The ocean covers roughly 70% of the world’s surface and offers almost limitless opportunities to explore a completely alien environment. Discover intricate marine ecosystems and wonder at the myriad of underwater species you’ll encounter when you learn to dive. Once you’ve gained your PADI qualification, you’ll be set to start your oceanic adventures so we thought we’d bring you some of the best dive sites to travel to around the world.
Image courtesy of Jetske
Barrier Reef – Belize
It is the longest barrier reef in the Western Hemisphere, and the second largest in the world. As well as fantastic reef life to get amongst while diving in these waters, there are also a number of wrecks that make for some unique diving. For dedicated divers, all sorts of treasures and beautiful sights can be found amongst the intricate coral formations that the endless stretch of Barrier Reef sustains.
Find out more about Frontier’s conservation internship in Belize.
Image courtesy of Steve Evans
Barrier Reef – Australia
This is well documented as being the largest coral reef system in the world - it stretches over 2,600 kilometres, encompassing 900 islands and over 2,900 individual reefs. It is located off the coast of Queensland, Australia, and can be seen from outer space. It is one of the seven natural wonders of the world, and a world heritage site. It hosts an enormous variety of sea and coral life and provides amazing diving for both beginners and experienced scuba divers. In short, it’s pretty special.
Video courtesy of Frontier Madagascar
Toliar Barrier Reef – Madagascar
Made up of barrier and fringing reefs, shallow lagoons and abyssal slopes, the Toliara reef system is the third largest coral reef system in the world. Supported by Madagascar’s south-western coast, the reef beholds an awe-inspiring number of marine species with more than 6,000 species recorded. Commercial demands on the reef have dramatically increased in recent years though meaning conservation efforts focused on sustainability are more important than ever on preserving this magnificent habitat.
Get involved with Frontier’s Madagascar Marine Conservation and Diving project.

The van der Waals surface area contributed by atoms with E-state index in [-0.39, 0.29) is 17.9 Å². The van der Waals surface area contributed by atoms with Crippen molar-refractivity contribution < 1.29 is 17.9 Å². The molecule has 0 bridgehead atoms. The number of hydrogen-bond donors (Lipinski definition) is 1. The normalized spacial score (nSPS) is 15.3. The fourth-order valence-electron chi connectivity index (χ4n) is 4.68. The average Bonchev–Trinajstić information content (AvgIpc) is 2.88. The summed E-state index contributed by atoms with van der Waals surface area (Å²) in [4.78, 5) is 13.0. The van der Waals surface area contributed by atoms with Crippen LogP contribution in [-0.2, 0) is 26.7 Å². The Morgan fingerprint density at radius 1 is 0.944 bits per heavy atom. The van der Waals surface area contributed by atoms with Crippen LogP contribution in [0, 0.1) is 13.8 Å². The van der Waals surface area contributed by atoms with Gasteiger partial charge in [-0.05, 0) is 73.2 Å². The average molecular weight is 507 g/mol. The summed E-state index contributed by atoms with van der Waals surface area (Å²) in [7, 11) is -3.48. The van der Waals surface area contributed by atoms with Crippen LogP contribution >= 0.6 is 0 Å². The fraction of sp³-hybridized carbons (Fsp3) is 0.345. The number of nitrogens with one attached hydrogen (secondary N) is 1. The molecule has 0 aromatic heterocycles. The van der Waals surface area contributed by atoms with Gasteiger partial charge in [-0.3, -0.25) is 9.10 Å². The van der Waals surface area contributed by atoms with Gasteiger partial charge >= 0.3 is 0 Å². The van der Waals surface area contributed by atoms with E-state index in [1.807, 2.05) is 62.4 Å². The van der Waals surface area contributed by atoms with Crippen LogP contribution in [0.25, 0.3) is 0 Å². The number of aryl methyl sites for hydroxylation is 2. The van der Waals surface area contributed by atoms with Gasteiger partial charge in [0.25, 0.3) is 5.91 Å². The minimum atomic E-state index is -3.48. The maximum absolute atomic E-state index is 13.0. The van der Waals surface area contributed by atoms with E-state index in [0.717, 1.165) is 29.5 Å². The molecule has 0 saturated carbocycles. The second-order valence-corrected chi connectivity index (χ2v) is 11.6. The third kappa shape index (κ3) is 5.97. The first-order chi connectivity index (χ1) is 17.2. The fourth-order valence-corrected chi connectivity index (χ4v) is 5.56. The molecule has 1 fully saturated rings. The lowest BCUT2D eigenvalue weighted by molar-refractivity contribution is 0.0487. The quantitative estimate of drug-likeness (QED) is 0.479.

Video courtesy of Frontier Tanzania
Mafia Island – Tanzania
Due to its ideal position as part of Africa’s eastern coast reef system, Mafia provides the perfect place for both novice and experienced divers. The islands offers clear and protected waters with a complex system of reefs including the world-class Kinasi Pass Wall. The reef structure is made up of unusual variations of current and water temperatures, which aids species biodiversity in the area and helps keep the marine ecosystem resilient.
Learn more about Frontier’s Tanzania Marine Conservation and Diving project.
Image courtesy of Mischa Williamson
Koh Tao – Thailand
Koh Tao is on the tourist trail of Thailand, and boasts a number of dive sites which host a vast array of marine life living in the coral reefs and pinnacles. Often larger life forms cruise by, such as whalesharks, barracuda, sharks and turtles which would make for a very exciting dive. Often people who have never put on a wetsuit and oxygen canister flock to Koh Tao to learn how to dive as there are many affordable dive packages, and the water is crystal clear with accommodation often a stone’s throw from the beach. Sounds perfect!
Get involved with Coral Reef Conservation and Diving in Thailand with Frontier.
Image courtesy of Derek Keats
Straits of Gubal – Egypt
The Straits of Gubal offer plenty of wreck diving. There are four famous wrecks of Abu Nuhus, the Ships’ Graveyard which you can visit while at the Straits of Gubal. The Red Sea is famous for both the amount of wrecks and hard coral garden reefs in its water, which makes for a stunning location to have a variety of dives in extremely clear water that allows you to see the beautiful reef colours perfectly.
Video courtesy of Frontier Fiji
Garden of Eden – Fiji
This dive site is in the Yasawa islands and is a coral garden that can be experienced on its own or as an extension to larger dive sites nearby. The Garden of Eden is made up of slopes of fringe reef and spurs of coral jutting out at angles. It is a gentle but invigoraing dive, with extraordinary colours and plenty of schools of parrotfish or turtles cruising about. It also boasts one of the largest plate corals in Fiji.
Find out more about Frontier’s Fiji Marine Conservation and Diving project.
Learn to scuba dive and explore some of the best marine environments the world has to offer with Frontier’s marine conservation projects. Get qualified and learn how to dive with Frontier’s Thailand learn to scuba dive project.